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    The purpose of this study is to develop insight into the socio-economic determinants of African sports performance. Previous studies have argued that a country’s success in sports is directly related to the economic resources that are available for those sports. However, factors that are used to determine the levels of success for developed countries are not necessarily the same, or bear the same weight, as for developing countries. The premise of this study is to identify specific factors that increase success in sports in developing countries by means of several econometric specifications, using cross-sectional data for African countries. This study finds evidence that suggests that Africa’s performance in sports is dependent on a range of socioeconomic factors, which in some respects confirms worldwide studies, but also adds significant nuance.Sports performance, economic determinants, Africa

    The Political Economy of Institutions, Stability and Investment: a simultaneous equation approach in an emerging economy – the case of South Africa

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    The modern theory of investment identities the importance of uncertainty to investment. A number of empirical studies have tested the theory on South African time series, employing political instability measures as proxies for uncertainty. This paper verifies that political instability measures are required in the formulation of the investment function for South Africa. It also establishes that there are distinct institutional factors that influence the uncertainty variable such as property rights and crime levels. We find that rising income and property rights lower political instability, and that rising crime levels are positively related to political instability. The inference is that political instability in South Africa may not represent uncertainty directly, since it is systematically related to a set of determinants. Instead, uncertainty would have to be understood as being related to a broader institutional nexus that in concert may generate uncertainty for investors.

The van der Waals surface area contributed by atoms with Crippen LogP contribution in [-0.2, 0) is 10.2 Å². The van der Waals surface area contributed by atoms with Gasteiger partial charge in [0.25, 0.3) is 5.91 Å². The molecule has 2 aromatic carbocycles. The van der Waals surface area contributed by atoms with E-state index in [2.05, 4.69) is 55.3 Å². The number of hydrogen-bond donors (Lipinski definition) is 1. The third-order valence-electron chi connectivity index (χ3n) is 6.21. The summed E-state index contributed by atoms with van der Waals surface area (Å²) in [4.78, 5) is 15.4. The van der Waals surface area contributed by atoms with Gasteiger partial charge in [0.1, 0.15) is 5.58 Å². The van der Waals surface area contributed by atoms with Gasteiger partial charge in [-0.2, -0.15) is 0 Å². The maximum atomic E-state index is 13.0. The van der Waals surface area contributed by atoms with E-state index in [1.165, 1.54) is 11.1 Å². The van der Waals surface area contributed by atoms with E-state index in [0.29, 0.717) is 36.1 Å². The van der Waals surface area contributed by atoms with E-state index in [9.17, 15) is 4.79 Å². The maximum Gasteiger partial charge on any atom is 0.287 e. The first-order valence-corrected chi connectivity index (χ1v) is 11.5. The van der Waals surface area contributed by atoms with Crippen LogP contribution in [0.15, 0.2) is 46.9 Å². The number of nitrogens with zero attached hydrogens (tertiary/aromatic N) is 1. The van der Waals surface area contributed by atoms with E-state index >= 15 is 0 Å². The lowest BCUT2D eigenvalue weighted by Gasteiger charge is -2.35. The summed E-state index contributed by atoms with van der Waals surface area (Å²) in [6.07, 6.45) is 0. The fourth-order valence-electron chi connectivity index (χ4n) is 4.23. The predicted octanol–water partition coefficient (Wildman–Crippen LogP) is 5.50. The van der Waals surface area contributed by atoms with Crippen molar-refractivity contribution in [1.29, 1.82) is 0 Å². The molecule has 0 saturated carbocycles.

Determinants of Foreign Direct Investment of South African Telecommunications Firms into Sub-Saharan Africa

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    The study investigates the main factors considered by South African telecommunications firms when making a decision to undertake Foreign Direct Investment (FDI) into Sub-Saharan Africa (SSA). This encompasses the reasons for investing, the methods of entry into the identified market and the factors influencing their decision. The methodology employs a survey questionnaire which was sent to telecommunication firms representing more than 70% of the revenue generated by this sector in SSA. The research reveals that market size, regulatory environment and government policy are the three most important factors influencing the decision to undertake FDI. Furthermore, the main reasons for deciding to enter SSA are for market and profit growth due to saturation in their existing markets, as well as for diversification of risk. Telecommunications firms wishing to enter SSA must be prepared for an unstable and uncertain policy environment and understand that the cost of starting a new venture in SSA is high.Telecommunications Africa FDI